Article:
First Run Films' fascinating series of East German DEFA (Deutsche Film) films from the Communist era continue to fascinate, unearthing new revelations about life, movies and censorship behind the Iron Curtain. Touted as the East German answer to Rebel Without a Cause, 1957's Berlin-Schönhauser Corner certainly lives up to the comparison. Teenagers hang out at a key street corner, only to see their efforts at individualistic expression confounded by disapproval from all quarters, including the police.
Although far more realistic than typical East German propaganda, Berlin-Schönhauser Corner has a definite, well-handled collectivist message. Finally fed up with his brother's disinterest in joining an approved youth association, one character expresses it all: "What's the matter with you? We're trying to build socialism here!" Like many truly creative East German pictures, the authorities initially suppressed Gerhard Klein's teenage epic, until art critics campaigned for its release. It became one of the most popular DEFA releases ever.
The parallels between Berlin-Schönhauser Corner and Hollywood's teen pix of 1957 make the show fascinating viewing. The commie kids have next to nothing but share the same complexes and nervous energy as their capitalist counterparts. If they're lucky, they might have a bicycle. They frequent rough dance halls to rock out to officially discouraged music, but nobody has a record collection or even a radio. They instead dance on the concrete under the elevated train, making their own music by humming and clapping. Passers-by glare at them in disapproval. When kids are this eager to live, we can't help but sympathize with them.
Berlin-Schönhauser Corner is a social problem film not that far removed from American TV 'issue' dramas of the 1950s. A main character is a stern but caring policeman (Raimund Schelcher) who tries to motivate the kids into staying out of trouble. The main problem is not that society is bad (no East German film would ever say such a thing) but that the kids just haven't awakened to the glories of a worker's society. But there are no long propaganda speeches per se. Instead, the screenplay puts its lessons into action. Dieter thinks that communal solidarity is a drag, and he gives his policeman brother a hard time for being a sell-out. Dieter doesn't want to join the worker's social club, but his instincts are good: his fast thinking averts a possibly deadly accident on the job.
Hardship is also to blame. Angela's mother is having a tawdry affair with a married man, foolishly thinking that he'll become a new father for Angela, and provide for them both. Instead, mother's poor example inspires Angela to 'go all the way' with Dieter, with predictable consequences.
But the lion's share of the fault goes to those gangsters and spy-provocateurs in the "decadent" West side of Berlin. Without making a single speech, the film shows Karl-Heinz corrupted by piratical thieves and murderers. They eventually entice him into playing the fall guy in a violent swindle. Karl-Heinz in turn compromises both Dieter and Kohle, getting them both in trouble with the law. When Karl-Heinz pulls a gun, the boys end up as refugee-prisoners in a house run by West German spies. The inmates prey on one another while the headmaster's behavior is highly suspect; a "counselor" is a thin-lipped intellectual analogous to the monstrous Nazis in old Hollywood pictures. The place is littered with decadent Western girlie magazines! As the loving police advisor warned them back in East Berlin, anybody who does business in the West puts themself in peril; only one of the three boys will come back alive.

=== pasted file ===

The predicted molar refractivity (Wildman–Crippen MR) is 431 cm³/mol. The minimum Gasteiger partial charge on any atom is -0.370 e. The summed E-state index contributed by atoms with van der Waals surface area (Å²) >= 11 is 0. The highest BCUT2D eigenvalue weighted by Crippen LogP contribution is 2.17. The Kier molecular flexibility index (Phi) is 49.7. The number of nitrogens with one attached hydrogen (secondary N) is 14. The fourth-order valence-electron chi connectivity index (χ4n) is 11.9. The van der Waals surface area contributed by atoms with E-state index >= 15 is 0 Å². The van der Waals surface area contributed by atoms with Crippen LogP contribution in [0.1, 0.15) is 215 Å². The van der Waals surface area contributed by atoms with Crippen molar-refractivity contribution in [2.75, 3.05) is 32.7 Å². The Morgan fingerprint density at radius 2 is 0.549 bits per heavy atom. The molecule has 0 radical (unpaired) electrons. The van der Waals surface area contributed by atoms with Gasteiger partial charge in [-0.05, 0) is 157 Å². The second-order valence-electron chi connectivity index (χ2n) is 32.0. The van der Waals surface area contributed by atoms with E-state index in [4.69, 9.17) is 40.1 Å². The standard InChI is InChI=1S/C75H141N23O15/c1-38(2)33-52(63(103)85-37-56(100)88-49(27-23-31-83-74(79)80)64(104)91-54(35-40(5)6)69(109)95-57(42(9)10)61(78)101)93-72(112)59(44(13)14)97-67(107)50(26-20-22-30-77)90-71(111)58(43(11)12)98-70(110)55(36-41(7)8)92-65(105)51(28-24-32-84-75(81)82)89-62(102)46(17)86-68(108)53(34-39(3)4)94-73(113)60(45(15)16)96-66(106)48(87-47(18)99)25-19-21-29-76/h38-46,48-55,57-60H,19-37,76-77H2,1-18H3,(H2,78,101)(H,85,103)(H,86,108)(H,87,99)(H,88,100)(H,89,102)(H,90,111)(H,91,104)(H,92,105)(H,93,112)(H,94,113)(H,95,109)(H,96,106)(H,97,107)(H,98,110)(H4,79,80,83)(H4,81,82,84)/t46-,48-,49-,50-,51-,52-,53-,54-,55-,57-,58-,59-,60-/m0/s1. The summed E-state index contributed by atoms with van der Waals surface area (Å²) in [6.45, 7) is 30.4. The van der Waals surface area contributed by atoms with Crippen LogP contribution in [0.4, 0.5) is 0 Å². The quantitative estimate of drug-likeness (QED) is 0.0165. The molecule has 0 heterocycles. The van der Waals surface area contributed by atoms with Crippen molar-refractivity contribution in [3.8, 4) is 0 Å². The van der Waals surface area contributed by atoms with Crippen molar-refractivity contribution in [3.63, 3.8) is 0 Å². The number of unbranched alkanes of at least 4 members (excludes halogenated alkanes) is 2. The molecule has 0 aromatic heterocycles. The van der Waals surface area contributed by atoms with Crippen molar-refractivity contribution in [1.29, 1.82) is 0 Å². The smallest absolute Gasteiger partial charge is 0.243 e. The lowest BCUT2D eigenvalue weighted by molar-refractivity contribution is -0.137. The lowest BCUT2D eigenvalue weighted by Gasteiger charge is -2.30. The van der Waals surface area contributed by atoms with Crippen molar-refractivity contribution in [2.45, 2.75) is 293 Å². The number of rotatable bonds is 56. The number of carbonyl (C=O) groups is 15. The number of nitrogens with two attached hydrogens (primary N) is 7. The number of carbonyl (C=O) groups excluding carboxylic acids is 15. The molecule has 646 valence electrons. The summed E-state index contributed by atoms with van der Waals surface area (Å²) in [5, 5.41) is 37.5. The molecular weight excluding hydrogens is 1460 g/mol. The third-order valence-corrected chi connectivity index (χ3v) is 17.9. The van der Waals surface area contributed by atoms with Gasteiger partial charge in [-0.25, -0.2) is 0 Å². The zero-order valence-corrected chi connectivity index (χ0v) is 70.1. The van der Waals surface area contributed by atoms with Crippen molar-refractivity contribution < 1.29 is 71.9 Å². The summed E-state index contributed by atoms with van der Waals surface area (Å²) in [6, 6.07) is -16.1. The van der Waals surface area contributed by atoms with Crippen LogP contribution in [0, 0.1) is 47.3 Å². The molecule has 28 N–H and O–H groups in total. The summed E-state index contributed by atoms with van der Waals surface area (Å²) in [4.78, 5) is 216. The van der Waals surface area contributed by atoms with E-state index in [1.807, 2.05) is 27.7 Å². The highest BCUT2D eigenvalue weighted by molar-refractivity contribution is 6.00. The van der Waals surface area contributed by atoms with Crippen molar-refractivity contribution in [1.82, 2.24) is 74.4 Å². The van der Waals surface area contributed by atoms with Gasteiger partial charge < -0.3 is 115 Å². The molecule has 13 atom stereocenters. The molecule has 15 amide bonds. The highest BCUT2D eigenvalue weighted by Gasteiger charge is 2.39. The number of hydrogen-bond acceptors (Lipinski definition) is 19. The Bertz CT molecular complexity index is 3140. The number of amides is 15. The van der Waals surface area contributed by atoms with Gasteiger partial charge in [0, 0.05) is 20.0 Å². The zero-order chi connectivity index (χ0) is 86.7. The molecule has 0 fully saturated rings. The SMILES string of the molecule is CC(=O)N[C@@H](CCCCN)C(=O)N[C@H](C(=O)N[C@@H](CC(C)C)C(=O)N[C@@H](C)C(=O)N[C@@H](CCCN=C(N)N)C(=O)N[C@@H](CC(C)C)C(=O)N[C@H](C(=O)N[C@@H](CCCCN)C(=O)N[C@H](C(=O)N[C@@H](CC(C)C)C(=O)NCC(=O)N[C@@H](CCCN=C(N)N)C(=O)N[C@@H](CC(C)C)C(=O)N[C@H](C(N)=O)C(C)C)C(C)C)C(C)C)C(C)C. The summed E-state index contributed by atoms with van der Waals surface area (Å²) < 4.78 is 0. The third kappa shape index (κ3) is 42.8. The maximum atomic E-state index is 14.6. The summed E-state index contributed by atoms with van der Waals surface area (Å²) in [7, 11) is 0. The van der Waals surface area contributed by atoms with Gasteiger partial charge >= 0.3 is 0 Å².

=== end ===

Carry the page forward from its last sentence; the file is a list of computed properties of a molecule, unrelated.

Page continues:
Berlin-Schönhauser Corner posits a sinister espionage system at work in the West but makes no mention whatsoever of the dreaded STASI, the ruthlessly inhuman East German secret police examined in the superb film The Lives of Others. We'd think that the kids pictured in this picture would all be rounded up and sent to work camps! The irony is that the inflexible, paranoid East German culture ministry saw Berlin-Schönhauser Corner only as a problem picture. The official government position was juvenile delinquency didn't exist in the social paradise of East Germany, and therefore couldn't be portrayed in a film, no matter what the reason. Trying to do anything artistically worthwhile -- even in support of socialist-democratic standards -- must have produced frustration on an epic level.
Gerhard Klein's direction is spirited and creative, showing a good eye for East Germany's less-than-beautiful city streets. To his credit, no particular visual contrast is offered with the West. Some of the teens look to be in their mid-twenties, which only makes the film look more like its American counterparts. Ekkehard Schall is expressive as the conflicted rebel, while Isle Pagé is perfect Deutsche Date-Bait in a sweater and ponytail. Berlin-Schönhauser Corner isn't a camp embarrassment, but a solid drama that lets us see intelligent filmmaking trying to break through in a stifling environment. And hey, we all want to build a better society, even if a socialist dictatorship isn't what we have in mind.
First Run Films' DVD of Berlin-Schönhauser Corner is a quality transfer and encoding of a smartly produced show. The careful B&W photography looks great, especially in the many low-key night-for-night scenes. An accompanying text essay gives a thoughtful history of the politics behind the production and near-suppression of this East German teen classic. An interview extra features screenwriter Wolfgang Kohlhaase talking at length about his director Klein and working conditions in the German Democratic Republic in the late 1950s.
On a scale of Excellent, Good, Fair, and Poor,
Berlin-Schönhauser Corner rates:
Reviews on the Savant main site have additional credits information and are more likely to be updated and annotated with reader input and graphics.